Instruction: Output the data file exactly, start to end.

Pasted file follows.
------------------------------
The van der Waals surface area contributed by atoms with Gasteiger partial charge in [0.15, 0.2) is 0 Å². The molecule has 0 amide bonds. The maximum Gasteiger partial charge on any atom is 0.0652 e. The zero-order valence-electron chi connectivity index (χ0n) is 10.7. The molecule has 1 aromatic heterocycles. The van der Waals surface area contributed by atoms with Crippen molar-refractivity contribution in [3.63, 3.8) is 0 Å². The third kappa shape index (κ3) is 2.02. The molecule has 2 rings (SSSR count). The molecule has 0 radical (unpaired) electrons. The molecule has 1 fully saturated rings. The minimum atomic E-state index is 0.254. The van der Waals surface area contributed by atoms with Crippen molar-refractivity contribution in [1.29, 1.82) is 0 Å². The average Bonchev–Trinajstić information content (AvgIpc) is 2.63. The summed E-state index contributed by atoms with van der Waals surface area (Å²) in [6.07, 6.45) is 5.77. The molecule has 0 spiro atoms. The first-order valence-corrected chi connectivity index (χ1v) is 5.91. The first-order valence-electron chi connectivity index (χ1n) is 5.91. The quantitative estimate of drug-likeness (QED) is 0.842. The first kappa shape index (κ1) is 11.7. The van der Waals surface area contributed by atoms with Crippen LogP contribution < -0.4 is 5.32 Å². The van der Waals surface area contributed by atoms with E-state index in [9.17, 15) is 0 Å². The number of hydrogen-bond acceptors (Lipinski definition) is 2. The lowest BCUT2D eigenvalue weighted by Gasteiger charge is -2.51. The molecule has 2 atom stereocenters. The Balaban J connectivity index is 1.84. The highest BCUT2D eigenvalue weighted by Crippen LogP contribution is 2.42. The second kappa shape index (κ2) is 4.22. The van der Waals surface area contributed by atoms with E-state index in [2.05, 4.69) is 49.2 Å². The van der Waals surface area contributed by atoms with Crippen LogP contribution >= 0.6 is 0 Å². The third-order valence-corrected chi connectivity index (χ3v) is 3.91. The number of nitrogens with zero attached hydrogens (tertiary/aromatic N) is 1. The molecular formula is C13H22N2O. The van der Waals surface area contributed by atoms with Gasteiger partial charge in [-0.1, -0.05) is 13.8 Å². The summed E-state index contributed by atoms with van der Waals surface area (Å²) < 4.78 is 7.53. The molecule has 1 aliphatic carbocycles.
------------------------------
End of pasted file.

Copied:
The van der Waals surface area contributed by atoms with Gasteiger partial charge in [0.15, 0.2) is 0 Å². The molecule has 0 amide bonds. The maximum Gasteiger partial charge on any atom is 0.0652 e. The zero-order valence-electron chi connectivity index (χ0n) is 10.7. The molecule has 1 aromatic heterocycles. The van der Waals surface area contributed by atoms with Crippen molar-refractivity contribution in [3.63, 3.8) is 0 Å². The third kappa shape index (κ3) is 2.02. The molecule has 2 rings (SSSR count). The molecule has 0 radical (unpaired) electrons. The molecule has 1 fully saturated rings. The minimum atomic E-state index is 0.254. The van der Waals surface area contributed by atoms with Crippen molar-refractivity contribution in [1.29, 1.82) is 0 Å². The average Bonchev–Trinajstić information content (AvgIpc) is 2.63. The summed E-state index contributed by atoms with van der Waals surface area (Å²) in [6.07, 6.45) is 5.77. The molecule has 0 spiro atoms. The first-order valence-corrected chi connectivity index (χ1v) is 5.91. The first-order valence-electron chi connectivity index (χ1n) is 5.91. The quantitative estimate of drug-likeness (QED) is 0.842. The first kappa shape index (κ1) is 11.7. The van der Waals surface area contributed by atoms with Crippen LogP contribution < -0.4 is 5.32 Å². The van der Waals surface area contributed by atoms with E-state index in [9.17, 15) is 0 Å². The number of hydrogen-bond acceptors (Lipinski definition) is 2. The lowest BCUT2D eigenvalue weighted by Gasteiger charge is -2.51. The molecule has 2 atom stereocenters. The Balaban J connectivity index is 1.84. The highest BCUT2D eigenvalue weighted by Crippen LogP contribution is 2.42. The second kappa shape index (κ2) is 4.22. The van der Waals surface area contributed by atoms with E-state index in [2.05, 4.69) is 49.2 Å². The van der Waals surface area contributed by atoms with Crippen LogP contribution >= 0.6 is 0 Å². The third-order valence-corrected chi connectivity index (χ3v) is 3.91. The number of nitrogens with zero attached hydrogens (tertiary/aromatic N) is 1. The molecular formula is C13H22N2O. The van der Waals surface area contributed by atoms with Gasteiger partial charge in [-0.1, -0.05) is 13.8 Å². The summed E-state index contributed by atoms with van der Waals surface area (Å²) < 4.78 is 7.53. The molecule has 1 aliphatic carbocycles.